The United for ALICE Research Center provides some insight into the gender distribution of single-parent families at or below the Asset Limited, Income Constrained, Employed (ALICE) Threshold in Idaho. People described as ‘ALICE’ could also be called essential workers — child care providers, supermarket employees, servers and cooks, home health aides, and office clerks.

One of the greatest threats to ALICE in our community is housing insecurity. Data from 2018 shows that in Idaho families headed by a single parent are more likely to have incomes below the ALICE Threshold, and that likelihood increases for female-headed families. In the Treasure Valley (Ada, Canyon, Elmore, Gem, and Owyhee counties), 71% of 15,870 female-headed households had incomes below the ALICE Threshold compared to 54% of 5,265 male-headed households.

In urbanist and feminist circles, there is growing recognition that systems influencing our built environment, including the availability, access, and quality of housing, are not race-, ability- or gender-neutral, and this is one example. If you don’t think about the intersection of equity, land use, and urban planning frequently, you probably haven’t thought much-or at all-about housing affordability and homelessness in these terms.

And you might be wondering why identity matters. 

Whether or not you call yourself a feminist, we can agree that our identities influence our experiences and perspectives. As we collectively grapple with the housing challenges of our community, for solutions to be fair and enduring, we need to understand the needs and perspectives of those who are affected the most by this crisis. In this case, it’s women.

It’s no secret that developers, architects, legislators, and the majority of people who testify at public meetings are male, white, and I’m going to wager a guess that most own land. Being male, white, and wealthy is not bad, nor does it mean your/their contributions aren’t needed. But it does mean that the people who have the most power in designing our cities, responding to the need for housing development, shaping land use policy, and influencing public decision making may lack the experiential diversity of perspective that this challenge demands.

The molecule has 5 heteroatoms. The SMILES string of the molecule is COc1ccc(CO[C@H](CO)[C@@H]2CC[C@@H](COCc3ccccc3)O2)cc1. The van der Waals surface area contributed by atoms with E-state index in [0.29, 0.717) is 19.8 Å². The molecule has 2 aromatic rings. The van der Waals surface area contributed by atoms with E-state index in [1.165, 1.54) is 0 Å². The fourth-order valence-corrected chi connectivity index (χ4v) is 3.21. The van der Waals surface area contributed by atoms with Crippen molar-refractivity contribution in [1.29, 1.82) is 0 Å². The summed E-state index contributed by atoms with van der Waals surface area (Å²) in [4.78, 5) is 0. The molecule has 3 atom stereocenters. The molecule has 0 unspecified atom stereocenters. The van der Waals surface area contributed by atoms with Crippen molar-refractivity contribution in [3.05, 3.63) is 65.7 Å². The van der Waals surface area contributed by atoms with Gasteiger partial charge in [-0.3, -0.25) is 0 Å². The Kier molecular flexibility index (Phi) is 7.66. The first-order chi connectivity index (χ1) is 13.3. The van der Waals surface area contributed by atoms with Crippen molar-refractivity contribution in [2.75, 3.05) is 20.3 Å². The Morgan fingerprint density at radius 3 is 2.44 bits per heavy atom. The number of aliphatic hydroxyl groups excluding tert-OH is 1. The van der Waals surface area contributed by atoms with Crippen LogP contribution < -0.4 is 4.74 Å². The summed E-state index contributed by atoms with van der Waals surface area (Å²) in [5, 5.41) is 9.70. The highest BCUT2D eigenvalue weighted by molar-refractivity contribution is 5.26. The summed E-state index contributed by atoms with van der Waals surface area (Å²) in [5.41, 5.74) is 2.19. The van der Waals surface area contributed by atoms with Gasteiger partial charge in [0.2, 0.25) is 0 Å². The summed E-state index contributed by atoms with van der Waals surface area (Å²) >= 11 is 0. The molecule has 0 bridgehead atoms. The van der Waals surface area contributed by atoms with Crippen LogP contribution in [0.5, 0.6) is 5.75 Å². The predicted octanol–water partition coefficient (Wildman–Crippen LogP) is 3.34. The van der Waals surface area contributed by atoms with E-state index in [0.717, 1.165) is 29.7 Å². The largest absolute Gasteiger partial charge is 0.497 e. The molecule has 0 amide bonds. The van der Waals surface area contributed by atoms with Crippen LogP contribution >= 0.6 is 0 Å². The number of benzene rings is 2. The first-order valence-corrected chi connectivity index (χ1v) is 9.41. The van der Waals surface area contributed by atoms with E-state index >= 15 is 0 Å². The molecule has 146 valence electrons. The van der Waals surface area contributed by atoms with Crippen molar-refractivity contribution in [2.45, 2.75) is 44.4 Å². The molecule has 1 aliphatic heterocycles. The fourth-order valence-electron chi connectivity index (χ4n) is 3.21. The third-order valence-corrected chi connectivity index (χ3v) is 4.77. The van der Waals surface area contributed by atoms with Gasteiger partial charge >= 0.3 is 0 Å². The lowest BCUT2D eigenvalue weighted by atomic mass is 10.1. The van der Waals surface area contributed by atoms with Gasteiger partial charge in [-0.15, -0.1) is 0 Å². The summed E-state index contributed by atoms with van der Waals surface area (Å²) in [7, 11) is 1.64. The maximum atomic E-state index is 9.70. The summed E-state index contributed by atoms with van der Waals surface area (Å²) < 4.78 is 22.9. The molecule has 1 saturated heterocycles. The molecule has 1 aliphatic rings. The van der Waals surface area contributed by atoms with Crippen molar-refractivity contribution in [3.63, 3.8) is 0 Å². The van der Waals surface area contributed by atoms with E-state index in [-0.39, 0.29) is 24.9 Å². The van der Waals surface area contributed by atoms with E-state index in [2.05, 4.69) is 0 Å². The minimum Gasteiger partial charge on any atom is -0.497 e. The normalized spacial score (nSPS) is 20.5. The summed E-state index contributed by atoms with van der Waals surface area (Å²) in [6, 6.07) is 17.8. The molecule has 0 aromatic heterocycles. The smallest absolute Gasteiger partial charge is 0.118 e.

As a community, we need to make sure the voices of women and mothers — especially women and mothers who are not white — and all people in the minority are prioritized in identifying solutions.

Let’s take a harder look at how we can measure disparities in local housing security and civic participation, and let’s make plans to track our progress toward equity. And if you consider yourself a feminist or an ally, think about how you can support the availability and creation of affordable housing in your neighborhood.

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Alexandra Monjar
Alexandra Monjar

Alexandra Monjar started her career in arts management. After getting interested in architecture and urbanism, she realized that how we shape the built environment can address local and global issues, strengthen our ties and trust with each other, and bring us more happiness. After moving to Boise with her husband in 2014, she shifted her career path and has found her purpose working in land use and real estate to improve public spaces. Monjar is part of a group of Boise-based writers and housing advocates who collaborate and write regular columns appearing in the Idaho Capital Sun about issues related to affordability in Idaho and beyond.